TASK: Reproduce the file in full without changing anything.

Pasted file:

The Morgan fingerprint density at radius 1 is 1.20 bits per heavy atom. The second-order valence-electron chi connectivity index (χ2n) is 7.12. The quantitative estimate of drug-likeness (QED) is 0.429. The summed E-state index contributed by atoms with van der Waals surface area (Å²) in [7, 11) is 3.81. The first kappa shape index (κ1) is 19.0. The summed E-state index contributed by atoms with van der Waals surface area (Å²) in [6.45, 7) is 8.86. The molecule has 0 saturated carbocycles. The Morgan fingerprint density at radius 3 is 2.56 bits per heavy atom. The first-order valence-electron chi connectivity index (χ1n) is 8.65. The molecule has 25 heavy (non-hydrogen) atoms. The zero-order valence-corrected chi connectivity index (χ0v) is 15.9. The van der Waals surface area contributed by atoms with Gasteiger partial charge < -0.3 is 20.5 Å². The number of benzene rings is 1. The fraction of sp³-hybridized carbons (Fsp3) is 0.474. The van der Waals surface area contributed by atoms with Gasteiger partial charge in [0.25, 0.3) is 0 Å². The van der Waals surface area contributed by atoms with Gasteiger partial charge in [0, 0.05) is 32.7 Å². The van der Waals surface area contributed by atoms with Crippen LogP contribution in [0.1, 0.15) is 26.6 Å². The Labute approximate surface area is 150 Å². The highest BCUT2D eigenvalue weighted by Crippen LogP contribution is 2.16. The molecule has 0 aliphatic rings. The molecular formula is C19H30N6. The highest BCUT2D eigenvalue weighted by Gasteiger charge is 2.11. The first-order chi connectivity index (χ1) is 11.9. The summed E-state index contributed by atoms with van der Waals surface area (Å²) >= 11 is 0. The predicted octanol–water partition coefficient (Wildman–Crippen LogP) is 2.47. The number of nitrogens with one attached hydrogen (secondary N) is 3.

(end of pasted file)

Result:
The Morgan fingerprint density at radius 1 is 1.20 bits per heavy atom. The second-order valence-electron chi connectivity index (χ2n) is 7.12. The quantitative estimate of drug-likeness (QED) is 0.429. The summed E-state index contributed by atoms with van der Waals surface area (Å²) in [7, 11) is 3.81. The first kappa shape index (κ1) is 19.0. The summed E-state index contributed by atoms with van der Waals surface area (Å²) in [6.45, 7) is 8.86. The molecule has 0 saturated carbocycles. The Morgan fingerprint density at radius 3 is 2.56 bits per heavy atom. The first-order valence-electron chi connectivity index (χ1n) is 8.65. The molecule has 25 heavy (non-hydrogen) atoms. The zero-order valence-corrected chi connectivity index (χ0v) is 15.9. The van der Waals surface area contributed by atoms with Gasteiger partial charge < -0.3 is 20.5 Å². The number of benzene rings is 1. The fraction of sp³-hybridized carbons (Fsp3) is 0.474. The van der Waals surface area contributed by atoms with Gasteiger partial charge in [0.25, 0.3) is 0 Å². The van der Waals surface area contributed by atoms with Gasteiger partial charge in [0, 0.05) is 32.7 Å². The van der Waals surface area contributed by atoms with Crippen LogP contribution in [0.1, 0.15) is 26.6 Å². The Labute approximate surface area is 150 Å². The highest BCUT2D eigenvalue weighted by Crippen LogP contribution is 2.16. The molecule has 0 aliphatic rings. The molecular formula is C19H30N6. The highest BCUT2D eigenvalue weighted by Gasteiger charge is 2.11. The first-order chi connectivity index (χ1) is 11.9. The summed E-state index contributed by atoms with van der Waals surface area (Å²) >= 11 is 0. The predicted octanol–water partition coefficient (Wildman–Crippen LogP) is 2.47. The number of nitrogens with one attached hydrogen (secondary N) is 3.